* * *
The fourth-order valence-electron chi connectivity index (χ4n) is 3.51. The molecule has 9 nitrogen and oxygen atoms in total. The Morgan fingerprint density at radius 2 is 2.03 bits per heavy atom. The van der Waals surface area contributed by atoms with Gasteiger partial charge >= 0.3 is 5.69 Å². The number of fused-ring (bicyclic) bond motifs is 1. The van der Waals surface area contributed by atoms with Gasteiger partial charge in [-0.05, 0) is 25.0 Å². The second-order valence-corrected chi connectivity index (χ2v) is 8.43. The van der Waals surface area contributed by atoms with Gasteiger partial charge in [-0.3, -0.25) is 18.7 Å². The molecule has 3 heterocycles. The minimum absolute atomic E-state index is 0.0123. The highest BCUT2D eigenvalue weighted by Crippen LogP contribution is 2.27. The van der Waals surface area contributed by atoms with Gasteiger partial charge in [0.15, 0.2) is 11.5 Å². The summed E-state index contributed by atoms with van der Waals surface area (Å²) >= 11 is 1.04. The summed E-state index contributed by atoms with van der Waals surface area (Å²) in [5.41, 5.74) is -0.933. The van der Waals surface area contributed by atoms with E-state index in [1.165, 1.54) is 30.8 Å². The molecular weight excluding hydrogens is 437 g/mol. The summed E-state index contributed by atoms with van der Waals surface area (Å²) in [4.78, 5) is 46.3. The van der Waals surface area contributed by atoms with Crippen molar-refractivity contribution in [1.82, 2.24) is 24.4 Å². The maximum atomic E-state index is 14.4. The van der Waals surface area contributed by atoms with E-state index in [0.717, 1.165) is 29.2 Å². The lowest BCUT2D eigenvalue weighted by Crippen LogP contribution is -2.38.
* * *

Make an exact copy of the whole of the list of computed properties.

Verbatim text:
The fourth-order valence-electron chi connectivity index (χ4n) is 3.51. The molecule has 9 nitrogen and oxygen atoms in total. The Morgan fingerprint density at radius 2 is 2.03 bits per heavy atom. The van der Waals surface area contributed by atoms with Gasteiger partial charge >= 0.3 is 5.69 Å². The number of fused-ring (bicyclic) bond motifs is 1. The van der Waals surface area contributed by atoms with Gasteiger partial charge in [-0.05, 0) is 25.0 Å². The second-order valence-corrected chi connectivity index (χ2v) is 8.43. The van der Waals surface area contributed by atoms with Gasteiger partial charge in [-0.3, -0.25) is 18.7 Å². The molecule has 3 heterocycles. The minimum absolute atomic E-state index is 0.0123. The highest BCUT2D eigenvalue weighted by Crippen LogP contribution is 2.27. The van der Waals surface area contributed by atoms with Gasteiger partial charge in [0.15, 0.2) is 11.5 Å². The summed E-state index contributed by atoms with van der Waals surface area (Å²) >= 11 is 1.04. The summed E-state index contributed by atoms with van der Waals surface area (Å²) in [5.41, 5.74) is -0.933. The van der Waals surface area contributed by atoms with E-state index in [1.165, 1.54) is 30.8 Å². The molecular weight excluding hydrogens is 437 g/mol. The summed E-state index contributed by atoms with van der Waals surface area (Å²) in [4.78, 5) is 46.3. The van der Waals surface area contributed by atoms with Crippen molar-refractivity contribution in [1.82, 2.24) is 24.4 Å². The maximum atomic E-state index is 14.4. The van der Waals surface area contributed by atoms with E-state index in [0.717, 1.165) is 29.2 Å². The lowest BCUT2D eigenvalue weighted by Crippen LogP contribution is -2.38.